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  • Williamson on the A Priori and the Analytic. [REVIEW]Paul Boghossian - 2011 - Philosophy and Phenomenological Research 82 (2):488-497.
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  • New Foundations for Logic.K. R. Popper - 1947 - Mind 56 (223):193-235.
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  • Conceptual Truth.Timothy Williamson - 2006 - Aristotelian Society Supplementary Volume 80 (1):1–41.
    The paper criticizes epistemological conceptions of analytic or conceptual truth, on which assent to such truths is a necessary condition of understanding them. The critique involves no Quinean scepticism about meaning. Rather, even granted that a paradigmatic candidate for analyticity is synonymy with a logical truth, both the former and the latter can be intelligibly doubted by linguistically competent deviant logicians, who, although mistaken, still constitute counterexamples to the claim that assent is necessary for understanding. There are no analytic or (...)
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  • Causation in the Sciences: An Inferentialist Account.Julian Reiss - 2012 - Studies in History and Philosophy of Science Part C: Studies in History and Philosophy of Biological and Biomedical Sciences 43 (4):769-777.
    I present an alternative account of causation in the biomedical and social sciences according to which the meaning of causal claims is given by their inferential relations to other claims. Specifically, I will argue that causal claims are inferentially related to certain evidential claims as well as claims about explanation, prediction, intervention and responsibility. I explain in some detail what it means for a claim to be inferentially related to another and finally derive some implication of the proposed account for (...)
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  • Inferentialism and the Epistemology of Logic: Reflections on Casalegno and Williamson.Paul Boghossian - 2012 - Dialectica 66 (2):221-236.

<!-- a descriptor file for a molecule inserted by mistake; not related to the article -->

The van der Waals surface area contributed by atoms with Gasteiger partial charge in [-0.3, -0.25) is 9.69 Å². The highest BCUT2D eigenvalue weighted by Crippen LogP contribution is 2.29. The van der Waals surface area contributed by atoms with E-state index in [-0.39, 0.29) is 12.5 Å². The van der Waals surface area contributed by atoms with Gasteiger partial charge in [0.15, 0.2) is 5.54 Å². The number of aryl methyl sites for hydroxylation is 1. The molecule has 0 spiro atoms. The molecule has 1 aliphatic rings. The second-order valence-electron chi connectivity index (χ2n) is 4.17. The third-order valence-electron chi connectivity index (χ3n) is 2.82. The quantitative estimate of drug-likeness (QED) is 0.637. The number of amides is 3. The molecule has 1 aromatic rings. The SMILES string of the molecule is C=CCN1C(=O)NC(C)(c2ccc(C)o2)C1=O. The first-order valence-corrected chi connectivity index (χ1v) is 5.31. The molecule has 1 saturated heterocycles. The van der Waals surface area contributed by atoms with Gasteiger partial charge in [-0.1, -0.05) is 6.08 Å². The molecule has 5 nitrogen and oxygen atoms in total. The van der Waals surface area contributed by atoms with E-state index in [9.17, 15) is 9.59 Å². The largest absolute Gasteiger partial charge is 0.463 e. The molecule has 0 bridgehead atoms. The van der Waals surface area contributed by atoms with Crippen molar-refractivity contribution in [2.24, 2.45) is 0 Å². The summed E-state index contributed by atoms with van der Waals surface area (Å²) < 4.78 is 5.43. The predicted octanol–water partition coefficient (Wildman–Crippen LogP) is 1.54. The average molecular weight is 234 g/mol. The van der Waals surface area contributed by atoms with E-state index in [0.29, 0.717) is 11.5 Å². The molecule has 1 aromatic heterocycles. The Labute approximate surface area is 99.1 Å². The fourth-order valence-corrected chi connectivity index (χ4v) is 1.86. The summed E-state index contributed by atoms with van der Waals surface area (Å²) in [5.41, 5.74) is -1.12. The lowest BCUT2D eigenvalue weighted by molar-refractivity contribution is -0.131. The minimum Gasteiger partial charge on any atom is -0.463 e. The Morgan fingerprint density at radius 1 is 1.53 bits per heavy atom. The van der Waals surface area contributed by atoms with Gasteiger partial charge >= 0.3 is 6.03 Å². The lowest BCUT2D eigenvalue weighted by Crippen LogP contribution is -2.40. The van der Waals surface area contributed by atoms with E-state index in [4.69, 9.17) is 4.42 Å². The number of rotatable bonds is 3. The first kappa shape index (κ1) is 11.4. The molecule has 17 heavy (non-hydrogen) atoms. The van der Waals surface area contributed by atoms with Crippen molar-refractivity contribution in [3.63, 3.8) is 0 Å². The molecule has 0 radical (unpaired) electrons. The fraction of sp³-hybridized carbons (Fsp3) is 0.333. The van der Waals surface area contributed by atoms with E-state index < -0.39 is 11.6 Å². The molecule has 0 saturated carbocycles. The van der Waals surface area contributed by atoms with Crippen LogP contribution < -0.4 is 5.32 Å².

I defend an inferential account of the logical constants against objections made to it by Paolo Casalegno and Timothy Williamson.
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  • Logical Concepts and Logical Inferences.Paolo Casalegno† - 2004 - Dialectica 58 (3):395–411.
    Some philosophers find the following thesis attractive: for every logical constant C there is a set of logical rules of inference R such that a subject knows the meaning of C if and only if she accepts the rules in R. I point out some obvious but, apparently, easily forgotten difficulties concerning this thesis.
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  • Conceptual Role Semantics.Gilbert Harman - 1982 - Notre Dame Journal of Formal Logic 28 (April):242-56.
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  • Inference and Meaning.Wilfrid Sellars - 1953 - Mind 62 (247):313-338.
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  • Analyticity Reconsidered.Paul Artin Boghossian - 1996 - Noûs 30 (3):360-391.
    This is what many philosophers believe today about the analytic/synthetic distinction: In his classic early writings on analyticity -- in particular, in "Truth by Convention," "Two Dogmas of Empiricism," and "Carnap and Logical Truth" -- Quine showed that there can be no distinction between sentences that are true purely by virtue of their meaning and those that are not. In so doing, Quine devastated the philosophical programs that depend upon a notion of analyticity -- specifically, the linguistic theory of necessary (...)
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  • Natural Semantics: Why Natural Deduction is Intuitionistic.James W. Garson - 2001 - Theoria 67 (2):114-139.
    In this paper investigates how natural deduction rules define connective meaning by presenting a new method for reading semantical conditions from rules called natural semantics. Natural semantics explains why the natural deduction rules are profoundly intuitionistic. Rules for conjunction, implication, disjunction and equivalence all express intuitionistic rather than classical truth conditions. Furthermore, standard rules for negation violate essential conservation requirements for having a natural semantics. The standard rules simply do not assign a meaning to the negation sign. Intuitionistic negation fares (...)
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  • Reply to Boghossian. [REVIEW]Timothy Williamson - 2011 - Philosophy and Phenomenological Research 82 (2):498-506.
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  • Understanding and Semantic Strucure: Reply to Timothy Williamson.Brendan Balcerak Jackson - 2009 - Proceedings of the Aristotelian Society 109 (1pt3):337-343.
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  • New Essays on the Knowability Paradox.Joe Salerno (ed.) - 2008 - Oxford University Press.
    This collection assembles Church's referee reports, Fitch's 1963 paper, and nineteen new papers on the knowability paradox.